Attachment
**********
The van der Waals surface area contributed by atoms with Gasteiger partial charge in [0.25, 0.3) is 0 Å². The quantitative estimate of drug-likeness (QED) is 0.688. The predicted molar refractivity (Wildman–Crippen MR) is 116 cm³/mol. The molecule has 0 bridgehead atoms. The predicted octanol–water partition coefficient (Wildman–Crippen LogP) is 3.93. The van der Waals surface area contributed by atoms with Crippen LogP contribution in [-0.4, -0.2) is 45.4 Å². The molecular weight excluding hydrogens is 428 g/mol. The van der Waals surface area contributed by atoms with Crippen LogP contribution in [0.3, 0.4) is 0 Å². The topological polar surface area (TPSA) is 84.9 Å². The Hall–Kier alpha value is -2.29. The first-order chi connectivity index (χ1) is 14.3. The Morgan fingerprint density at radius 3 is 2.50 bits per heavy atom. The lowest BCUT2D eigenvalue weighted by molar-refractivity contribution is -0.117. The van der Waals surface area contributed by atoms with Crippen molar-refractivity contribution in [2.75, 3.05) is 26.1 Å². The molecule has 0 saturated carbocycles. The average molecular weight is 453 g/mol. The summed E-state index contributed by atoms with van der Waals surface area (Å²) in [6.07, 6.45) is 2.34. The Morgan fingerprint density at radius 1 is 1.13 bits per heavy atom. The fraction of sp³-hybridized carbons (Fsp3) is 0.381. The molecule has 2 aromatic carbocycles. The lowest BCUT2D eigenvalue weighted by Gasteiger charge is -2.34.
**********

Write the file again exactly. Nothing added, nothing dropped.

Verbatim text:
The van der Waals surface area contributed by atoms with Gasteiger partial charge in [0.25, 0.3) is 0 Å². The quantitative estimate of drug-likeness (QED) is 0.688. The predicted molar refractivity (Wildman–Crippen MR) is 116 cm³/mol. The molecule has 0 bridgehead atoms. The predicted octanol–water partition coefficient (Wildman–Crippen LogP) is 3.93. The van der Waals surface area contributed by atoms with Crippen LogP contribution in [-0.4, -0.2) is 45.4 Å². The molecular weight excluding hydrogens is 428 g/mol. The van der Waals surface area contributed by atoms with Crippen LogP contribution in [0.3, 0.4) is 0 Å². The topological polar surface area (TPSA) is 84.9 Å². The Hall–Kier alpha value is -2.29. The first-order chi connectivity index (χ1) is 14.3. The Morgan fingerprint density at radius 3 is 2.50 bits per heavy atom. The lowest BCUT2D eigenvalue weighted by molar-refractivity contribution is -0.117. The van der Waals surface area contributed by atoms with Crippen molar-refractivity contribution in [2.75, 3.05) is 26.1 Å². The molecule has 0 saturated carbocycles. The average molecular weight is 453 g/mol. The summed E-state index contributed by atoms with van der Waals surface area (Å²) in [6.07, 6.45) is 2.34. The Morgan fingerprint density at radius 1 is 1.13 bits per heavy atom. The fraction of sp³-hybridized carbons (Fsp3) is 0.381. The molecule has 2 aromatic carbocycles. The lowest BCUT2D eigenvalue weighted by Gasteiger charge is -2.34.